Most leases will require the landlord’s permission before the tenant is authorized to make any renovations or alterations to the property. Preferably, the lease will state that the landlord’s permission cannot be unreasonably “withheld, conditioned or delayed”, or something similar. Nevertheless, you should ensure that any alterations that you initially plan to make to the property, either before you take possession or afterward, are listed specifically in the lease as landlord-approved alterations. Oftentimes the tenant’s permitted alterations, or any work that the landlord has agreed to perform, are set out in an exhibit to the lease agreement. If the landlord is require to complete certain work that you expect to be completed before you take possession, be sure that the lease specifies a required completion date, or that it at least provides that you will not be obligated to start paying rent until the landlord’s work is completed.


Many leases require that any signage be approved by the landlord and installed in compliance with applicable laws and regulations, such as local zoning restrictions. The lease should specifically authorize any specific signage desired by the tenant and known at the time of lease negotiation. Sign vendors can provide specific details and drawings to be incorporated in the lease, and can also assist with ensuring that local regulations are satisfied. Rights to space on any pylon or directory sign for the property – generally provided by the landlord – should be addressed in the lease. A tenant should never assume that the landlord will approve signage later, as the location and appearance of tenants’ signs can be an issue of great importance to a landlord, particularly if the property is occupied by multiple tenants. As you negotiate signage, understand that the landlord may be legitimately concerned about setting precedents that will not go unnoticed by other existing or future tenants.

The Final Analysis

After reading this Part I and installments to follow, you should have a better understanding and comfort level with the commercial leasing process. Still, you would be well served to obtain the assistance of knowledgeable professionals to walk with you through locating property for your business and negotiating the lease arrangements. A commercial real estate agent who is knowledgeable in his or her local market can be invaluable in helping you to understand and negotiate the best lease arrangements, not to mention locating properties that best fit your needs. Generally, it costs you nothing to obtain this assistance, and it can save you a lot to have an experienced negotiator on your team. After you locate a suitable property and as you negotiate terms, it would be wise to involve an attorney experienced in commercial real estate before you finalize the basic terms – often reflected in a term sheet or letter of intent – which will form the foundation of your lease agreement.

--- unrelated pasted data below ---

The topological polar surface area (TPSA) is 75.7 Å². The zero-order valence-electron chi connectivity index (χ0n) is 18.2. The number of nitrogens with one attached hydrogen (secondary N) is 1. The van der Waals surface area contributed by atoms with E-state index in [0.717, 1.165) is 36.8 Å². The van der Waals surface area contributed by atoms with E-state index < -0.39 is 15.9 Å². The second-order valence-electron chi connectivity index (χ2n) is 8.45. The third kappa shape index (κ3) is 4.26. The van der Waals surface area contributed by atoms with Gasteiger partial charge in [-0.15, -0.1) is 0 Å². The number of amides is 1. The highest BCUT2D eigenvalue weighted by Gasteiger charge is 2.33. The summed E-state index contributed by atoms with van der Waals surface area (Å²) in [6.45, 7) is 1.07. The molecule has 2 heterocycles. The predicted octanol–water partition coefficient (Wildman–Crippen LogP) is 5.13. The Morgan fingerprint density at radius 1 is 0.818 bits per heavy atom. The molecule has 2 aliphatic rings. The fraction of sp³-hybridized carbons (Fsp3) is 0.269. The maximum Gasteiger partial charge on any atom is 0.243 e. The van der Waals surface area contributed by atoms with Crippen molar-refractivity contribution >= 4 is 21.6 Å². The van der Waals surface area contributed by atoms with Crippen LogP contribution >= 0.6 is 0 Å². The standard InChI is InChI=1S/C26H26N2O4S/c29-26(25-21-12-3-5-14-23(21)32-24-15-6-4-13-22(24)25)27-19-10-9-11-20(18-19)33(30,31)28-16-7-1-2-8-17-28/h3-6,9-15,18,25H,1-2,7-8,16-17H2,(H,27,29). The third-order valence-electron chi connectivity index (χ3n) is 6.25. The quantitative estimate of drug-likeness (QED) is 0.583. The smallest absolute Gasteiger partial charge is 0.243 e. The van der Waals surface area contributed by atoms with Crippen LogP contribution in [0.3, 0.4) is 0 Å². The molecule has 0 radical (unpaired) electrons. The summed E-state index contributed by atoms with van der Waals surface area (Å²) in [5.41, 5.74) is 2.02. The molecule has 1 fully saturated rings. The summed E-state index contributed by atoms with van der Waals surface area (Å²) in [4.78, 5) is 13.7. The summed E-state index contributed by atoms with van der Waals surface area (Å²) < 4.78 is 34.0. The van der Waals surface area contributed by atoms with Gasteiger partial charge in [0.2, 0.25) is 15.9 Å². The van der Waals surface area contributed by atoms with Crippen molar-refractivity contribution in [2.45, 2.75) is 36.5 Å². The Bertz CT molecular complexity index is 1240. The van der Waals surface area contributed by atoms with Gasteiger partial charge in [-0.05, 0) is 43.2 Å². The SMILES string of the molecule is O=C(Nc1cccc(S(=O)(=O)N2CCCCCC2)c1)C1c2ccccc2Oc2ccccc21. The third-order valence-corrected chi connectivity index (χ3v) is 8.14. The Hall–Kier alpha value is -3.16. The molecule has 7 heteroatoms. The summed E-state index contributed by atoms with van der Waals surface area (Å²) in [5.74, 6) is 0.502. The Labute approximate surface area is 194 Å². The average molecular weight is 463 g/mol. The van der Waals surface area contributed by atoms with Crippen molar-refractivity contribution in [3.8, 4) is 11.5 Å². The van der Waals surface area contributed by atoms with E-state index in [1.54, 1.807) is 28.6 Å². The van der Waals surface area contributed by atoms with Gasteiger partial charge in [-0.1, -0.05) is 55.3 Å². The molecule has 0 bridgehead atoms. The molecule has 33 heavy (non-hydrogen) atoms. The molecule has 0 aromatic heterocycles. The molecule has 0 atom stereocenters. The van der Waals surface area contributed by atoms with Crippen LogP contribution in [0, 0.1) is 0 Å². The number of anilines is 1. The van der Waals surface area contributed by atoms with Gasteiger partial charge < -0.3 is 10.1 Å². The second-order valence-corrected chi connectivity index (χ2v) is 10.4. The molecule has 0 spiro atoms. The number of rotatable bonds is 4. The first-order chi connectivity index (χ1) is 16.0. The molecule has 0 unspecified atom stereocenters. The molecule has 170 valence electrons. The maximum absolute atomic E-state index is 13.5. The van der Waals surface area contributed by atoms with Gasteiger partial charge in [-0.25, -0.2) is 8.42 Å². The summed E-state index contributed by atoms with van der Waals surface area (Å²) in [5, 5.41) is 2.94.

Some lease forms are more balanced than others, but you need an experienced attorney to assist you in determining which terms are reasonable, and which are not. The landlord’s initial draft of a lease oftentimes does not accurately reflect all the terms already agreed in the term sheet, and there may be other issues of interest to you as tenant, which are not reflected in the term sheet. Obtaining professional advice in commercial leasing transactions can save you many times the expense, particularly if everything does not go quite as you planned with your business.

In Part II, this article will continue with a discussion of maintenance obligations, insurance, personal guaranties, subleasing, and an explanation of some of the “legalese” (the language that attorneys learn in law school) that usually comprises the back half of the lease agreement.

Steve Minnich is a North Carolina attorney and a North Carolina real estate licensee. His law practice includes representation of both landlords and tenants in commercial leasing transactions, as well as assistance to clients in buying and financing commercial properties. He also represents sellers and buyers of businesses – providing business transition consulting or legal services – and is a member of the International Business Broker Association.

The information contained in this article is for general educational purposes only, does not constitute tax or legal advice to the reader, and cannot be used for the purpose of avoiding penalties under the Internal Revenue Code. You should consult with an attorney or tax advisor to review the details of your business situation.